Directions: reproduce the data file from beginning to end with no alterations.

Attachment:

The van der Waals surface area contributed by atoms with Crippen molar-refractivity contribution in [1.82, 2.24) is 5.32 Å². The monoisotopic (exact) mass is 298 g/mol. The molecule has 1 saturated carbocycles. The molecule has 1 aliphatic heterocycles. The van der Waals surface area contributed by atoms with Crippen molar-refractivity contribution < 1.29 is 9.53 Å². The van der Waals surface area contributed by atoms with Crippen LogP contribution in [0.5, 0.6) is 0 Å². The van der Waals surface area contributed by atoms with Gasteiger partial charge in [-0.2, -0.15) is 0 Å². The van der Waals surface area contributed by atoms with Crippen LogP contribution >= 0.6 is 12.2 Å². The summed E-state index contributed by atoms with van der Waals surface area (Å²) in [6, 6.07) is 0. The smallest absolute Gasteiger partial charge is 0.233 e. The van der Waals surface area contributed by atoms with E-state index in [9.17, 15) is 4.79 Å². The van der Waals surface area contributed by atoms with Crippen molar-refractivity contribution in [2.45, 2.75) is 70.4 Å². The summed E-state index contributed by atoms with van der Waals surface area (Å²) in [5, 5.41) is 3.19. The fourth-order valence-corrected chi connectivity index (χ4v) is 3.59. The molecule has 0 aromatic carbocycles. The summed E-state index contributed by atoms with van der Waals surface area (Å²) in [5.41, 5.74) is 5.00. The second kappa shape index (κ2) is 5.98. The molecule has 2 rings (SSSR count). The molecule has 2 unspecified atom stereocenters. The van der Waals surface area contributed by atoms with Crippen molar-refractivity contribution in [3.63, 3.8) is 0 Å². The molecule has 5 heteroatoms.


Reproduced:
The van der Waals surface area contributed by atoms with Crippen molar-refractivity contribution in [1.82, 2.24) is 5.32 Å². The monoisotopic (exact) mass is 298 g/mol. The molecule has 1 saturated carbocycles. The molecule has 1 aliphatic heterocycles. The van der Waals surface area contributed by atoms with Crippen molar-refractivity contribution < 1.29 is 9.53 Å². The van der Waals surface area contributed by atoms with Crippen LogP contribution in [0.5, 0.6) is 0 Å². The van der Waals surface area contributed by atoms with Gasteiger partial charge in [-0.2, -0.15) is 0 Å². The van der Waals surface area contributed by atoms with Crippen LogP contribution >= 0.6 is 12.2 Å². The summed E-state index contributed by atoms with van der Waals surface area (Å²) in [6, 6.07) is 0. The smallest absolute Gasteiger partial charge is 0.233 e. The van der Waals surface area contributed by atoms with E-state index in [9.17, 15) is 4.79 Å². The van der Waals surface area contributed by atoms with Crippen molar-refractivity contribution in [2.45, 2.75) is 70.4 Å². The summed E-state index contributed by atoms with van der Waals surface area (Å²) in [5, 5.41) is 3.19. The fourth-order valence-corrected chi connectivity index (χ4v) is 3.59. The molecule has 0 aromatic carbocycles. The summed E-state index contributed by atoms with van der Waals surface area (Å²) in [5.41, 5.74) is 5.00. The second kappa shape index (κ2) is 5.98. The molecule has 2 rings (SSSR count). The molecule has 2 unspecified atom stereocenters. The van der Waals surface area contributed by atoms with Crippen molar-refractivity contribution in [3.63, 3.8) is 0 Å². The molecule has 5 heteroatoms.